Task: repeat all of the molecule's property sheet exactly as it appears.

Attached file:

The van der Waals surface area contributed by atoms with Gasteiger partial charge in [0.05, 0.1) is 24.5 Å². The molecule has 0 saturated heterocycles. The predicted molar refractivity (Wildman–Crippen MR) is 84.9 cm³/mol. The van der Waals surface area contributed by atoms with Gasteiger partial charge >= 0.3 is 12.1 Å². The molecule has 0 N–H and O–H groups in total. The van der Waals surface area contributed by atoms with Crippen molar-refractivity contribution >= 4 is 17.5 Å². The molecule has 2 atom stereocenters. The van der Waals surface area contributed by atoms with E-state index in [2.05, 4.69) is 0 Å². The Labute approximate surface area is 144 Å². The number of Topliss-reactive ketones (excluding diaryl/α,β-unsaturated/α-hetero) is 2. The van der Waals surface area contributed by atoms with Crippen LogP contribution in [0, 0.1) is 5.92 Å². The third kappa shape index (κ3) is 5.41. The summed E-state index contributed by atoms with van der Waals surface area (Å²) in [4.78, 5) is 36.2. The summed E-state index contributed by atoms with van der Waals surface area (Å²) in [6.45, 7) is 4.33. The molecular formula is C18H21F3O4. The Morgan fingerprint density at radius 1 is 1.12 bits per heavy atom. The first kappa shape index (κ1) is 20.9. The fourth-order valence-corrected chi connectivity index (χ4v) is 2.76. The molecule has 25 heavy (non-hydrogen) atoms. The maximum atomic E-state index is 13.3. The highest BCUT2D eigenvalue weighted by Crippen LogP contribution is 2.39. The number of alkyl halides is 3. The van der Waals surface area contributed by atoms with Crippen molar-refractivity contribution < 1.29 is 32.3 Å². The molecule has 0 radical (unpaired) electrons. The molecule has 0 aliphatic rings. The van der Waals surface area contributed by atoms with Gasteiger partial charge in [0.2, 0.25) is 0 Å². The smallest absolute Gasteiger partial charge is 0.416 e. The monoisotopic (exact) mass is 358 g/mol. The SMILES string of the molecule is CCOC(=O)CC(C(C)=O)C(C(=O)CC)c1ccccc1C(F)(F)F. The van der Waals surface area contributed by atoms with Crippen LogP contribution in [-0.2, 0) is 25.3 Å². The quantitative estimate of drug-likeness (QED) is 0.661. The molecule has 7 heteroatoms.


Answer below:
The van der Waals surface area contributed by atoms with Gasteiger partial charge in [0.05, 0.1) is 24.5 Å². The molecule has 0 saturated heterocycles. The predicted molar refractivity (Wildman–Crippen MR) is 84.9 cm³/mol. The van der Waals surface area contributed by atoms with Gasteiger partial charge >= 0.3 is 12.1 Å². The molecule has 0 N–H and O–H groups in total. The van der Waals surface area contributed by atoms with Crippen molar-refractivity contribution >= 4 is 17.5 Å². The molecule has 2 atom stereocenters. The van der Waals surface area contributed by atoms with E-state index in [2.05, 4.69) is 0 Å². The Labute approximate surface area is 144 Å². The number of Topliss-reactive ketones (excluding diaryl/α,β-unsaturated/α-hetero) is 2. The van der Waals surface area contributed by atoms with Crippen LogP contribution in [0, 0.1) is 5.92 Å². The third kappa shape index (κ3) is 5.41. The summed E-state index contributed by atoms with van der Waals surface area (Å²) in [4.78, 5) is 36.2. The summed E-state index contributed by atoms with van der Waals surface area (Å²) in [6.45, 7) is 4.33. The molecular formula is C18H21F3O4. The Morgan fingerprint density at radius 1 is 1.12 bits per heavy atom. The first kappa shape index (κ1) is 20.9. The fourth-order valence-corrected chi connectivity index (χ4v) is 2.76. The molecule has 25 heavy (non-hydrogen) atoms. The maximum atomic E-state index is 13.3. The highest BCUT2D eigenvalue weighted by Crippen LogP contribution is 2.39. The number of alkyl halides is 3. The van der Waals surface area contributed by atoms with Crippen molar-refractivity contribution < 1.29 is 32.3 Å². The molecule has 0 radical (unpaired) electrons. The molecule has 0 aliphatic rings. The van der Waals surface area contributed by atoms with Gasteiger partial charge in [0.2, 0.25) is 0 Å². The smallest absolute Gasteiger partial charge is 0.416 e. The monoisotopic (exact) mass is 358 g/mol. The SMILES string of the molecule is CCOC(=O)CC(C(C)=O)C(C(=O)CC)c1ccccc1C(F)(F)F. The van der Waals surface area contributed by atoms with Crippen LogP contribution in [-0.2, 0) is 25.3 Å². The quantitative estimate of drug-likeness (QED) is 0.661. The molecule has 7 heteroatoms.